| Archivists Jim Baggett and Catherine Oseas display the Birmingham|
jail and court dockets that
The library received the John Cotton Dana Award, which honors outstanding and effective strategic communication campaigns that produce results. The Library Leadership and Management Association presents the award each year. This is the fourth time that BPL has won the award, which will be presented on June 29 during the American Library Association’s annual conference in Las Vegas. BPL was one of eight libraries from across the nation to win this year. Each library will receive $10,000 from the H.W. Wilson Foundation. The awards will be giving during a reception sponsored by Birmingham-based EBSCO.
Judges received 83 contest submissions. To see a list of all winners, please visit: https://johncottondana.nonprofitcms.org/awards/Page/winners2014.
BPL Director Renee Blalock said that while BPL employees Jim Baggett and Melinda Shelton lead this project, the whole library staff pitched in to not only make the program a reality but to also help promote it. “This award is a testimony to the power of commitment of all BPL staff in this effort,’’ she said, adding that this award is a tremendous honor for BPL and for Birmingham.
On April 16, 2013, 50 years to the day that King wrote the letter, 10,000 people from around the world read King’s letter aloud in public places. Several public readings were held in Birmingham locations, including the downtown library. Mayor William A. Bell Sr. kicked off the Birmingham public readings at BPL that morning. Because of the library’s strategic focus, strong research to identify key audiences and effective use of social media, readings took place in 33 states and in 20 countries, from South Africa to Iceland. U.S. Congresswoman Terri Sewell read an excerpt from the floor of the U.S. House of Representatives and MSNBC’s Melissa Harris-Perry’s students participated in their own public reading at Tulane University in New Orleans.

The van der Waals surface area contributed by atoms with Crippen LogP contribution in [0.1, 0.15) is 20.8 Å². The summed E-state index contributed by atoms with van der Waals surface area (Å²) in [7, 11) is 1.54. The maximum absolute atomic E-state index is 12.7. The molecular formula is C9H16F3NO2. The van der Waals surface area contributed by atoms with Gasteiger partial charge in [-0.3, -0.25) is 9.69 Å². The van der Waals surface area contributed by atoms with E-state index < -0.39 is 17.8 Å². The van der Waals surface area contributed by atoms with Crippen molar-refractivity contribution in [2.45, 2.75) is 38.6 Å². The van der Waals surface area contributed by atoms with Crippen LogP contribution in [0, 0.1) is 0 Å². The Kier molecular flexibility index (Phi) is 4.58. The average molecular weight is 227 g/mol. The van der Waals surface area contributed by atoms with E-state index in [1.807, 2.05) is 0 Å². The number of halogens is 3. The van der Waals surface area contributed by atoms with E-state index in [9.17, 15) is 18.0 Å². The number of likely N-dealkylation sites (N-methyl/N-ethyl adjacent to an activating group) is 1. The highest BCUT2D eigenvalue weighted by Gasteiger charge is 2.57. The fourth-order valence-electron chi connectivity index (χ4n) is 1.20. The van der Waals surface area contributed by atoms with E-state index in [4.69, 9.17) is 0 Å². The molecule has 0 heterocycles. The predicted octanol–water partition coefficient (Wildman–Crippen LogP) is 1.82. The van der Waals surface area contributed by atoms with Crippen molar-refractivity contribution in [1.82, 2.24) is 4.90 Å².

In Taiwan, elementary students studied King’s letter and shared their impressions. One child wrote: “You have a wonderful dream and tough mind.’’ Another child wrote: “You are so cool.’’
Birmingham Public Library head archivist Jim Baggett said that to his knowledge, he’s never known of people, on a single day around the world, to hold public readings of such a historical document, which King wrote to highlight the importance of nonviolent resistance in a segregated Birmingham.
“We wanted to share this experience with people around the globe because many people have never read the full text of King’s letter and many are unfamiliar with the history of how the letter came to be written and how the letter has served as an inspirational document to freedom fighters throughout the world,’’ Baggett said.
Established in 1946, the John Cotton Dana Award is the top national award for innovative library public relations and the most prestigious award presented by the American Library Association.
A list of participating locations for the public reading: http://www.bplonline.org/programs/1963/Letter.aspx
BPL’s Pinterest site has several photos from the public readings: http://www.pinterest.com/bplonline/letter-from-birmingham-jail-a-worldwide-celebratio/
Link to BPL readings: https://www.flickr.com/photos/bpl/8675305621/